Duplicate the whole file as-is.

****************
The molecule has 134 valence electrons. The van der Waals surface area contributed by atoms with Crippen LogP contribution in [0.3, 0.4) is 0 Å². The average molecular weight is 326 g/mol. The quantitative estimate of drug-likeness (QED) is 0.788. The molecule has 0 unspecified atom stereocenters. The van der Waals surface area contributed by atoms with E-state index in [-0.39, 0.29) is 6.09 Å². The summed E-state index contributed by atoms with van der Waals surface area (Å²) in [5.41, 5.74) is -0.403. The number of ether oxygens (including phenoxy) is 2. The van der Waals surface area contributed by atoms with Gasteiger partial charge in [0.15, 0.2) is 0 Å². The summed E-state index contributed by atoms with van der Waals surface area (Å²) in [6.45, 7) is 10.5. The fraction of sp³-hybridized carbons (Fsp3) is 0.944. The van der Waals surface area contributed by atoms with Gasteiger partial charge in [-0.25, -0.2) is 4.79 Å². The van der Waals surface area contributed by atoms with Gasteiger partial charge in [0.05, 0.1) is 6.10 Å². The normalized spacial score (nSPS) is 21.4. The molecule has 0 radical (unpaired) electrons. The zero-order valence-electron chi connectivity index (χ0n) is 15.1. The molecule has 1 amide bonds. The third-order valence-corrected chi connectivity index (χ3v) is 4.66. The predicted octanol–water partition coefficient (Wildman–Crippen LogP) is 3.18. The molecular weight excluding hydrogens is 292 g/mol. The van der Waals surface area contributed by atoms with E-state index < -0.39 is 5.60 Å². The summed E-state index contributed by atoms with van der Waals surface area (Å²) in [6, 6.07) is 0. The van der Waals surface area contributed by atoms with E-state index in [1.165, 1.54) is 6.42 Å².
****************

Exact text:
The molecule has 134 valence electrons. The van der Waals surface area contributed by atoms with Crippen LogP contribution in [0.3, 0.4) is 0 Å². The average molecular weight is 326 g/mol. The quantitative estimate of drug-likeness (QED) is 0.788. The molecule has 0 unspecified atom stereocenters. The van der Waals surface area contributed by atoms with E-state index in [-0.39, 0.29) is 6.09 Å². The summed E-state index contributed by atoms with van der Waals surface area (Å²) in [5.41, 5.74) is -0.403. The number of ether oxygens (including phenoxy) is 2. The van der Waals surface area contributed by atoms with Gasteiger partial charge in [0.15, 0.2) is 0 Å². The summed E-state index contributed by atoms with van der Waals surface area (Å²) in [6.45, 7) is 10.5. The fraction of sp³-hybridized carbons (Fsp3) is 0.944. The van der Waals surface area contributed by atoms with Gasteiger partial charge in [-0.25, -0.2) is 4.79 Å². The van der Waals surface area contributed by atoms with Gasteiger partial charge in [0.05, 0.1) is 6.10 Å². The normalized spacial score (nSPS) is 21.4. The molecule has 0 radical (unpaired) electrons. The zero-order valence-electron chi connectivity index (χ0n) is 15.1. The molecule has 1 amide bonds. The third-order valence-corrected chi connectivity index (χ3v) is 4.66. The predicted octanol–water partition coefficient (Wildman–Crippen LogP) is 3.18. The molecular weight excluding hydrogens is 292 g/mol. The van der Waals surface area contributed by atoms with E-state index < -0.39 is 5.60 Å². The summed E-state index contributed by atoms with van der Waals surface area (Å²) in [6, 6.07) is 0. The van der Waals surface area contributed by atoms with E-state index in [1.165, 1.54) is 6.42 Å².